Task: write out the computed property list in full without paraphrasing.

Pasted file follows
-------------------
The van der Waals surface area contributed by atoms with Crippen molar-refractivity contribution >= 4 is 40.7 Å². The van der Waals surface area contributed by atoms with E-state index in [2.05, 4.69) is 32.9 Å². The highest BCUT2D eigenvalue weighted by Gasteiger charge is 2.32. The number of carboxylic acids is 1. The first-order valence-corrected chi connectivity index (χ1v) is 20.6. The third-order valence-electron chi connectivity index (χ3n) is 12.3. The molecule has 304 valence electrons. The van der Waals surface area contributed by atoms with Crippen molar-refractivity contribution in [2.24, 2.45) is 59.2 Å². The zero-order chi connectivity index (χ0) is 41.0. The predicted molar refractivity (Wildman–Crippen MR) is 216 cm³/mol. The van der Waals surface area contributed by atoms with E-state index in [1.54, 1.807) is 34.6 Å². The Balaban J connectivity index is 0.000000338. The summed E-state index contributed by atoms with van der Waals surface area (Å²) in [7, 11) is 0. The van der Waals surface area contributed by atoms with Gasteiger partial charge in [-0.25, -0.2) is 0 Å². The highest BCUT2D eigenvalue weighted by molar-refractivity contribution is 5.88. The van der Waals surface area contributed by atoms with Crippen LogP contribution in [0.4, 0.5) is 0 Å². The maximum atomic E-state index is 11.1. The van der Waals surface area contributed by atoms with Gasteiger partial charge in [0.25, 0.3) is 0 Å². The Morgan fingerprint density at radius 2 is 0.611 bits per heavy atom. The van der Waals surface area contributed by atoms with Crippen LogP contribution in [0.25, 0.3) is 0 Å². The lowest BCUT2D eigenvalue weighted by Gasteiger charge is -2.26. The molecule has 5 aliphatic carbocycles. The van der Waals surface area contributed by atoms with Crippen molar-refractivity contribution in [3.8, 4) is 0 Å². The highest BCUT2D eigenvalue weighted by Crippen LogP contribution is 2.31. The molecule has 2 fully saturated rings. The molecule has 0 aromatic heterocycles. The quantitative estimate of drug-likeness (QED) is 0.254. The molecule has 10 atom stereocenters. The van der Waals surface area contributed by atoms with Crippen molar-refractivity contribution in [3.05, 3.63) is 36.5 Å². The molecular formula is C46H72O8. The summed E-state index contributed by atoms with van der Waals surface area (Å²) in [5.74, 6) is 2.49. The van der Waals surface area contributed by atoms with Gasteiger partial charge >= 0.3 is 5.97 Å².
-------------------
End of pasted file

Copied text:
The van der Waals surface area contributed by atoms with Crippen molar-refractivity contribution >= 4 is 40.7 Å². The van der Waals surface area contributed by atoms with E-state index in [2.05, 4.69) is 32.9 Å². The highest BCUT2D eigenvalue weighted by Gasteiger charge is 2.32. The number of carboxylic acids is 1. The first-order valence-corrected chi connectivity index (χ1v) is 20.6. The third-order valence-electron chi connectivity index (χ3n) is 12.3. The molecule has 304 valence electrons. The van der Waals surface area contributed by atoms with Crippen molar-refractivity contribution in [2.24, 2.45) is 59.2 Å². The zero-order chi connectivity index (χ0) is 41.0. The predicted molar refractivity (Wildman–Crippen MR) is 216 cm³/mol. The van der Waals surface area contributed by atoms with E-state index in [1.54, 1.807) is 34.6 Å². The Balaban J connectivity index is 0.000000338. The summed E-state index contributed by atoms with van der Waals surface area (Å²) in [7, 11) is 0. The van der Waals surface area contributed by atoms with Gasteiger partial charge in [-0.25, -0.2) is 0 Å². The highest BCUT2D eigenvalue weighted by molar-refractivity contribution is 5.88. The van der Waals surface area contributed by atoms with Crippen LogP contribution in [0.4, 0.5) is 0 Å². The maximum atomic E-state index is 11.1. The van der Waals surface area contributed by atoms with Gasteiger partial charge in [0.25, 0.3) is 0 Å². The Morgan fingerprint density at radius 2 is 0.611 bits per heavy atom. The van der Waals surface area contributed by atoms with Crippen LogP contribution in [0.25, 0.3) is 0 Å². The lowest BCUT2D eigenvalue weighted by Gasteiger charge is -2.26. The molecule has 5 aliphatic carbocycles. The van der Waals surface area contributed by atoms with Crippen molar-refractivity contribution in [3.8, 4) is 0 Å². The highest BCUT2D eigenvalue weighted by Crippen LogP contribution is 2.31. The molecule has 2 fully saturated rings. The molecule has 0 aromatic heterocycles. The quantitative estimate of drug-likeness (QED) is 0.254. The molecule has 10 atom stereocenters. The van der Waals surface area contributed by atoms with Crippen molar-refractivity contribution in [3.05, 3.63) is 36.5 Å². The molecular formula is C46H72O8. The summed E-state index contributed by atoms with van der Waals surface area (Å²) in [5.74, 6) is 2.49. The van der Waals surface area contributed by atoms with Gasteiger partial charge >= 0.3 is 5.97 Å².